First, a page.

Extremely acidic (pH 0-1.5) Acidithiobacillus-dominated biofilms known as snottites are found in sulfide-rich caves around the world. Given the extreme geochemistry and subsurface location of the biofilms, we hypothesized that snottite Acidithiobacillus populations would be genetically isolated. We therefore investigated biogeographic relationships among snottite Acidithiobacillus spp. separated by geographic distances ranging from meters to 1000s of kilometers. We determined genetic relationships among the populations using techniques with three levels of resolution: (i) 16S rRNA gene sequencing, (ii) 16S-23S intergenic transcribed spacer (ITS) region sequencing and (iii) multi-locus sequencing typing (MLST). We also used metagenomics to compare functional gene characteristics of select populations. Based on 16S rRNA genes, snottites in Italy and Mexico are dominated by different sulfur-oxidizing Acidithiobacillus spp. Based on ITS sequences, Acidithiobacillus thiooxidans strains from different cave systems in Italy are genetically distinct. Based on MLST of isolates from Italy, genetic distance is positively correlated with geographic distance both among and within caves. However, metagenomics revealed that At. thiooxidans populations from different cave systems in Italy have different sulfur oxidation pathways and potentially other significant differences in metabolic capabilities. In light of those genomic differences, we argue that the observed correlation between genetic and geographic distance among snottite Acidithiobacillus populations is partially explained by an evolutionary model in which separate cave systems were stochastically colonized by different ancestral surface populations, which then continued to diverge and adapt in situ.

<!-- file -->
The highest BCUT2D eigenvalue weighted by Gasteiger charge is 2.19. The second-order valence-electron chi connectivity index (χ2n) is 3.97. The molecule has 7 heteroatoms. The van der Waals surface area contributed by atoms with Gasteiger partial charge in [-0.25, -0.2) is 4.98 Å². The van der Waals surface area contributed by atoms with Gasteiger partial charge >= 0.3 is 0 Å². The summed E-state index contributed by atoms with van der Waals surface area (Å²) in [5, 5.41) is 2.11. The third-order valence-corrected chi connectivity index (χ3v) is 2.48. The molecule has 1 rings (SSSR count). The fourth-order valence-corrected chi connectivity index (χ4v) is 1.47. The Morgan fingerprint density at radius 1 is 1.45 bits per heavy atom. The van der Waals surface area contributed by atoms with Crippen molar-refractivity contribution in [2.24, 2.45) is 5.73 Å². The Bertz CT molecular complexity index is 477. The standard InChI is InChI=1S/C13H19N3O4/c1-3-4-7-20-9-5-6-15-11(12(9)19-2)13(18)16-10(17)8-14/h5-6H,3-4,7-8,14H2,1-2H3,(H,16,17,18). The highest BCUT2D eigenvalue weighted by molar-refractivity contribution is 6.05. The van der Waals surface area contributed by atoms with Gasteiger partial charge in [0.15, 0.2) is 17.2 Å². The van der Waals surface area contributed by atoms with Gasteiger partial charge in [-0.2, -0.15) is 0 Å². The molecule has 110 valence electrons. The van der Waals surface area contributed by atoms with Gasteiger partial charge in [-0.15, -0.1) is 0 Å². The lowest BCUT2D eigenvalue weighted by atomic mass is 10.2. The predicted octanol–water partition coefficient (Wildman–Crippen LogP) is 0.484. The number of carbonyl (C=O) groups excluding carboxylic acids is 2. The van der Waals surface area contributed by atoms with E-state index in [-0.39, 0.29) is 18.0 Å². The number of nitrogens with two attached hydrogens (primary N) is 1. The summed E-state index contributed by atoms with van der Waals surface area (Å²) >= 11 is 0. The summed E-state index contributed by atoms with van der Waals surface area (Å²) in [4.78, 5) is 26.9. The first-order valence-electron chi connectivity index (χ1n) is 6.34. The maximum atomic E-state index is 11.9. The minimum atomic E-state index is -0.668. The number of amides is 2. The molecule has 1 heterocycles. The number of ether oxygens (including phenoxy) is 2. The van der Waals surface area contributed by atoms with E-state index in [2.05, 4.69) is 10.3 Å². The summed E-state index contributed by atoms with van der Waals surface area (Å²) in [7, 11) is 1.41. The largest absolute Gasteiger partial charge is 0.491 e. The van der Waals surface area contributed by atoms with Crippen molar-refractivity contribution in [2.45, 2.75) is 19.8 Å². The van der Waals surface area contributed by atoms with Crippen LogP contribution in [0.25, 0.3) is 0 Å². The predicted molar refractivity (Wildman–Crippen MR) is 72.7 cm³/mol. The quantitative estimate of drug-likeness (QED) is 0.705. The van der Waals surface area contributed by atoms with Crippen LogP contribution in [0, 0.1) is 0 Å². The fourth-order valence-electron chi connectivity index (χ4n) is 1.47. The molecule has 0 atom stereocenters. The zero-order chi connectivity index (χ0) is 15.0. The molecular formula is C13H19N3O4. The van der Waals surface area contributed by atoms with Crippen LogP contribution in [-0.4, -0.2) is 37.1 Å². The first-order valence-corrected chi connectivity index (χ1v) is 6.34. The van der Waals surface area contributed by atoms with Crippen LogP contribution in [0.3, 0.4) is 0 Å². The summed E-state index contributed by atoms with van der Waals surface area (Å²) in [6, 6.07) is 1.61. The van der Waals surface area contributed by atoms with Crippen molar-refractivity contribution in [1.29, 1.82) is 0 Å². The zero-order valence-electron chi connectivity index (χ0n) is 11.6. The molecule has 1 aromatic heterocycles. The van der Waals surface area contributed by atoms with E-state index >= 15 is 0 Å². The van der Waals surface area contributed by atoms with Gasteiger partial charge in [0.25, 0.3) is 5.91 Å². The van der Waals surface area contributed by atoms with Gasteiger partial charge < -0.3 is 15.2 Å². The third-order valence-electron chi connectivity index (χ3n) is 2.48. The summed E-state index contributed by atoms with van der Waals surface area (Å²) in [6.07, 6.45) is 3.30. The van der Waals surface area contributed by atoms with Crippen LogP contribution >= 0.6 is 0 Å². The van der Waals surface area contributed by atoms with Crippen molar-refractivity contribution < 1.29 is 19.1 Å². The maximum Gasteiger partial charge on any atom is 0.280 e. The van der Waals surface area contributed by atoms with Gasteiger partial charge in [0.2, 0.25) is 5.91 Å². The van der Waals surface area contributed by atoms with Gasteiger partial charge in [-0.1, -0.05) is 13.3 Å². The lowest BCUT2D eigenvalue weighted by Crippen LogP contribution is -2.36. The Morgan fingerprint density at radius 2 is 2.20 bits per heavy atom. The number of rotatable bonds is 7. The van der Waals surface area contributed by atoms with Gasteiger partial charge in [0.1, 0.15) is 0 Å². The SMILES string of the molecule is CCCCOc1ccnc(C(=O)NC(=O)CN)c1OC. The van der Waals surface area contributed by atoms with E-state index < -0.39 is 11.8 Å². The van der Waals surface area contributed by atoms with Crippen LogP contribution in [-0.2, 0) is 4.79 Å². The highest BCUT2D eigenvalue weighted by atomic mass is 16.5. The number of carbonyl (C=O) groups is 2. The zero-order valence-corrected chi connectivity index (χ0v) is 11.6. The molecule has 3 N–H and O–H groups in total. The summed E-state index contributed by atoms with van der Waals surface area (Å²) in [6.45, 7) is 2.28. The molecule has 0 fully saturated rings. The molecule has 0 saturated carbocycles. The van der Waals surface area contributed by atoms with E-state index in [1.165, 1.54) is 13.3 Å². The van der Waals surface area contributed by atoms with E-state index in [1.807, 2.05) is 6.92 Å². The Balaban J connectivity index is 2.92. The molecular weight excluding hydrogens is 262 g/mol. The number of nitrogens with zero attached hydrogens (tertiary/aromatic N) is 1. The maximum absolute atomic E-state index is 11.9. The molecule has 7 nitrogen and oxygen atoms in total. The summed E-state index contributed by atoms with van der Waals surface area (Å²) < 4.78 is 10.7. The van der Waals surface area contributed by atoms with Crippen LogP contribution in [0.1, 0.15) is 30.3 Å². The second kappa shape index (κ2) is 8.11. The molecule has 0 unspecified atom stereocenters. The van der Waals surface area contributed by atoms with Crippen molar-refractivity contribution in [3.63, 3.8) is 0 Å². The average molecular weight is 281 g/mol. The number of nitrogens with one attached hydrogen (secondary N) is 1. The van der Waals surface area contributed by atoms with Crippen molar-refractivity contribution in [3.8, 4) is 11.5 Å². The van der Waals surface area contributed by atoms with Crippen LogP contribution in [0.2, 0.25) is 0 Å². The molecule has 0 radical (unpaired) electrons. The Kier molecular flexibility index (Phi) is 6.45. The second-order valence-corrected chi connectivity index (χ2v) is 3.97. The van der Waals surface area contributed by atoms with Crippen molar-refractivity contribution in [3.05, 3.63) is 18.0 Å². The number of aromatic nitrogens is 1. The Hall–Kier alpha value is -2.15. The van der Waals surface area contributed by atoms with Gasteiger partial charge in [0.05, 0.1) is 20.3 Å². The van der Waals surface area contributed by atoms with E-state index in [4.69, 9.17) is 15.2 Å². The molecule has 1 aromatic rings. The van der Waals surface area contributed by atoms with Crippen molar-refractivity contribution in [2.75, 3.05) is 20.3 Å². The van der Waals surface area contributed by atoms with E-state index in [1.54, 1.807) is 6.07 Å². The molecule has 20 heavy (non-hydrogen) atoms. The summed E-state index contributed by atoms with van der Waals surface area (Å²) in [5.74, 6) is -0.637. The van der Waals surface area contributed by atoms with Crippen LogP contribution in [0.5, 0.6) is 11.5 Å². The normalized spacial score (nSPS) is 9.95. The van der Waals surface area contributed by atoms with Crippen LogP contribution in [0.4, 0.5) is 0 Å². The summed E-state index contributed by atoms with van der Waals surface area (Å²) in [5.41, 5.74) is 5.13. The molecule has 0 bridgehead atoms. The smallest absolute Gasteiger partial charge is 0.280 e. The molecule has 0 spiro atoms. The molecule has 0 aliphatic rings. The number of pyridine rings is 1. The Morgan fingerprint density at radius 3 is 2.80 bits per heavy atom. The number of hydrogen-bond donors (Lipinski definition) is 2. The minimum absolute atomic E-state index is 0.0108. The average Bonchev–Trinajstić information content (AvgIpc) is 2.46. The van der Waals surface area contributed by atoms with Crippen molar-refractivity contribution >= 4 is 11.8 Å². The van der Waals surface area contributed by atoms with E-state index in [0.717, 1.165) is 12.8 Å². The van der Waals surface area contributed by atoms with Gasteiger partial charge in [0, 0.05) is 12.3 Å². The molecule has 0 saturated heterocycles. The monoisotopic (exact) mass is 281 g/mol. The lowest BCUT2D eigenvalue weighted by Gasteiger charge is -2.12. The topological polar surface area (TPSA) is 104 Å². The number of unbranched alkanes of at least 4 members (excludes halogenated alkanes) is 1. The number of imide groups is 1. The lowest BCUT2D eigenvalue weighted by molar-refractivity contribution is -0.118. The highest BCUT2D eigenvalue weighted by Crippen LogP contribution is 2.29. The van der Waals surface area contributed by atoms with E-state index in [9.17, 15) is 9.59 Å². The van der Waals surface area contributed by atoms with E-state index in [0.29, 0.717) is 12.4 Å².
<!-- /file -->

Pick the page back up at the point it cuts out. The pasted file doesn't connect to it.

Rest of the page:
Bibliographical noteFunding Information:
This work was supported by a generous graduate research fellowship to DSJ from the Cave Conservancy Foundation, and grants to JLM from the Biogeosciences Program of the National Science Foundation (EAR 0311854 and EAR 0527046) and NASA NAI (NNA04CC06A). We thank A Montanari for logistical support and the use of facilities and laboratory space at the Osservatorio Geologico di Coldigioco (Italy), and C Alberto Cordero Martinez for lodging and logistical support in Villa Luz Park. Permits for access to Villa Luz were granted by C Rogers Morales Mendez and L Felino Arevalo Gallegos. We thank S Mariani, S Galdenzi, S Cerioni and M Mainiero for expert advice and field assistance with research in Italy. F Baldoni, S Recanatini, S Dattagupta and the members of the Gruppo Speleologico CAI di Fabriano and the Gruppo Speleologico Marchigiano CAI di Ancona provided additional assistance. We thank L Rosales-Lagarde, L Hose and S Dattagupta for field assistance in Mexico, T Jones and E Lyon for laboratory assistance at Penn State, and C House and C Grettenberger for insightful discussion.
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